DistroWatch Weekly, Issue 245

Filed under
Linux

This week in DistroWatch Weekly:

  • Interviews: Chris Hildebrandt, the sidux project

  • News: Hardy Heron reaches beta, Debian releases Lenny installer, Fedora removes Fluendo codecs, Novell announces SLE 11, 15 years of NetBSD
  • Released last week: Slax 6.0.3, MirOS BSD
  • Upcoming releases: Fedora 9 Beta, Dreamlinux 3.0
  • Site news: Mining DistroWatch.com logs, part 2
  • New addition: TEENpup Linux
  • New distributions: Calculate Linux, Physics-Live CD, SliTaz GNU/Linux
  • Reader comments

Read more in this week's issue of DistroWatch Weekly....

Tracking Linux prereleases: OpenSUSE, Ubuntu, and Fedora

Filed under
Linux

arstechnica.com: We often hear from readers who want to track the development process of their favorite Linux distribution but don't know where to start. The mainstream desktop Linux distributions have adopted short release cycles because the open source desktop software ecosystem tends to evolve incrementally and at a rapid pace.

Quickly navigating Web pages with Firefox extensions

Filed under
Moz/FF

linux.com: Two things annoy me a lot when I'm browsing the Internet. First, I hate unclickable links, where I have to select the text link, open a new tab, paste the link, then press enter. I'd much rather deal with links that I can just click to open. The other issue is being forced to manually edit a URL in the address bar if I want to browse up one level on a site. Linkification and Uppity are two Firefox extensions that make my annoyances go away.

Apple’s dirty Safari installer wouldn't happen in open source

Filed under
Software

itwire.com: A lot has been said of late concerning the way Apple slipped in a brand-new Safari installer into the Apple Software Update used by many hundreds of thousands of iPod-wielding Windows users. Let me offer a new perspective, from the open source point of view.

KDE stuff

Filed under
KDE

  • KDE and Amarok Present at the OpenExpo in Bern

  • Theme Contest and New Features
  • KDE Commit-Digest for 16th March 2008
  • Still pleased with KDE 4
  • Why I won’t use Kubuntu/KDE

ubuntu stuff

Filed under
Ubuntu

  • Ubuntu Weekly Newsletter Issue 83

  • Ubuntu Fun
  • Moving to Ubuntu Hardy
  • My thoughts on Ubuntu 8.04 Beta
  • Ubuntu 8.04 LTS Beta - My Opinion

some howtos:

Filed under
HowTos
  • A simple way to test Plasma themes

  • Quickzi: How To Change PostgreSQL Root Password
  • Fixing Wireless on eee Ubuntu and Mandriva
  • Basics of URPMI in Mandriva
  • Hardlinks and Symlinks
  • mrename - A tool for easy and automatic renaming of many files
  • Use rsync for a simple incremental backup of a folder
  • Stranger in *x land
  • How To Dual Boot With Xp and Ubuntu
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today's howtos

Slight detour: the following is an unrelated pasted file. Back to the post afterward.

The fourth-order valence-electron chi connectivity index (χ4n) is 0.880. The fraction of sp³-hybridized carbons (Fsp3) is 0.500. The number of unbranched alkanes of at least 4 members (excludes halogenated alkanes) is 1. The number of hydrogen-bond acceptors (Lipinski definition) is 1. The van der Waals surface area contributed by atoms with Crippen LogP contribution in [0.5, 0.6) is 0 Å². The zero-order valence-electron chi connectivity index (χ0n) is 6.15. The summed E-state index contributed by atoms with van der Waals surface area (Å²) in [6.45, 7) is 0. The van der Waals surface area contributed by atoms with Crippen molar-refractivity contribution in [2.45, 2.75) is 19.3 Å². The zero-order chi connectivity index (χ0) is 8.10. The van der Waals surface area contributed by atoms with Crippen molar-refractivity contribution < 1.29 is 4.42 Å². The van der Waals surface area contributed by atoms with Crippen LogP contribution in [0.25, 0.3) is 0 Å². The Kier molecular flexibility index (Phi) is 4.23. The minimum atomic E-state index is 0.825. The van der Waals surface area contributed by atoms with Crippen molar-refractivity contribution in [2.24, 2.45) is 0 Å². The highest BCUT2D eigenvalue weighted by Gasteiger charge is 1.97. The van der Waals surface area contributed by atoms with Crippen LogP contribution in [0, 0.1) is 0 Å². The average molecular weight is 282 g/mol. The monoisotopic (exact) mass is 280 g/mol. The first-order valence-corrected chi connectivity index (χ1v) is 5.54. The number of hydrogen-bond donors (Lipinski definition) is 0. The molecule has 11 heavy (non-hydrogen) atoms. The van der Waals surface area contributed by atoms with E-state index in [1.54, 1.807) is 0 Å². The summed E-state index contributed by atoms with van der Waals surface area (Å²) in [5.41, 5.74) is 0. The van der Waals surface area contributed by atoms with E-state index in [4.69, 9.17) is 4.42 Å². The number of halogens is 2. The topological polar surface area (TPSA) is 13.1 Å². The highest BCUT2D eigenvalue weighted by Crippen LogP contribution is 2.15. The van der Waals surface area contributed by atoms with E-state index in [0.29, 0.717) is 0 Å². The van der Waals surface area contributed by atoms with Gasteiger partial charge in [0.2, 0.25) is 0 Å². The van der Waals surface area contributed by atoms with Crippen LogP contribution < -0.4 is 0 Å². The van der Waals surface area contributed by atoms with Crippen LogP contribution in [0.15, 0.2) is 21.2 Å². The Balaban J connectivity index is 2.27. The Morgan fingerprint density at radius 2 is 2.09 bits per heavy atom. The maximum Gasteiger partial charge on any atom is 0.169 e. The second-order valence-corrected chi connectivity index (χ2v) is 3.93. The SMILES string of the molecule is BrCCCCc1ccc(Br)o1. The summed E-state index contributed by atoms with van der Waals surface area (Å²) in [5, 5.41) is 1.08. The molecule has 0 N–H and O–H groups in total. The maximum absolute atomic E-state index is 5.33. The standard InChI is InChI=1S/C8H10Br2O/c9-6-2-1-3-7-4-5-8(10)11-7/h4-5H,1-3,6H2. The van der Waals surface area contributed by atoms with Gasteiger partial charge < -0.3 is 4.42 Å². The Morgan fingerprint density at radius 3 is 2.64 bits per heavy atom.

96Boards SBC showcases Mediatek’s deca-core Helio X20

MediaTek launched the fastest open-spec SBC to date with a 96Boards development board that runs Android on its deca-core Cortex-A53 and -A72 Helio X20 SoC. The “Helio X20 Development Board” is MediaTek’s first 96Boards form-factor single-board computer, and the most powerful open-spec hacker SBC to date. Although we’ve seen some fast 64-bit SoCs among 96Boards SBCs, such as the HiKey, based on an octa-core, Cortex-A53 HiSilicon Kirin 6220, the Helio X20 Development Board offers an even more powerful Helio X20 system-on-chip processor. Read more

Red Hat Financial News

Leftovers: OSS and Sharing

  • New projects, security, and more OpenStack news
  • LibreOffice 5.1.4 Released with Over 130 Fixes
    The first release candidate represented 123 fixes. Some include a fix for a crash in Impress when setting a background image. This occurred with several popular formats in Windows and Linux. Caolán McNamara submitted the patches to fix this in the 5.1 and 5.2 branches. David Tardon fixed a bug where certain presentations hung Impress for extended periods to indefinitely by checking for preconditions earlier. Laurent Balland-Poirier submitted the patches to fix a user-defined cell misinterpretation when using semicolon inside quotes.
  • Open source. Open science. Open Ocean. Oceanography for Everyone and the OpenCTD
    Nearly four years ago, Kersey Sturdivant and I launched a bold, ambitious, and, frankly, naive crowdfunding initiative to build the first low-cost, open-source CTD, a core scientific instrument that measures salinity, temperature, and depth in a water column. It was a dream born from the frustration of declining science funding, the expense of scientific equipment, and the promise of the Maker movement. After thousands of hours spent learning the skills necessary to build these devices, hundreds of conversations with experts, collaborators, and potential users around the world, dozens of iterations (some transformed into full prototypes, others that exist solely as software), and one research cruise on Lake Superior to test the housing and depth and temperature probes, the OpenCTD has arrived.
  • RuuviTag Open-Source Bluetooth Internet Of Things Sensor Beacon Hits Kickstarter (video)
  • Retro gaming on open source 2048 console
    Retro gaming in the open source vein could be on the upswing this season. Creoqode is the London-based technology design company behind 2048, the DIY game console with retro-style video games and visuals that is also supposed to help users learn coding.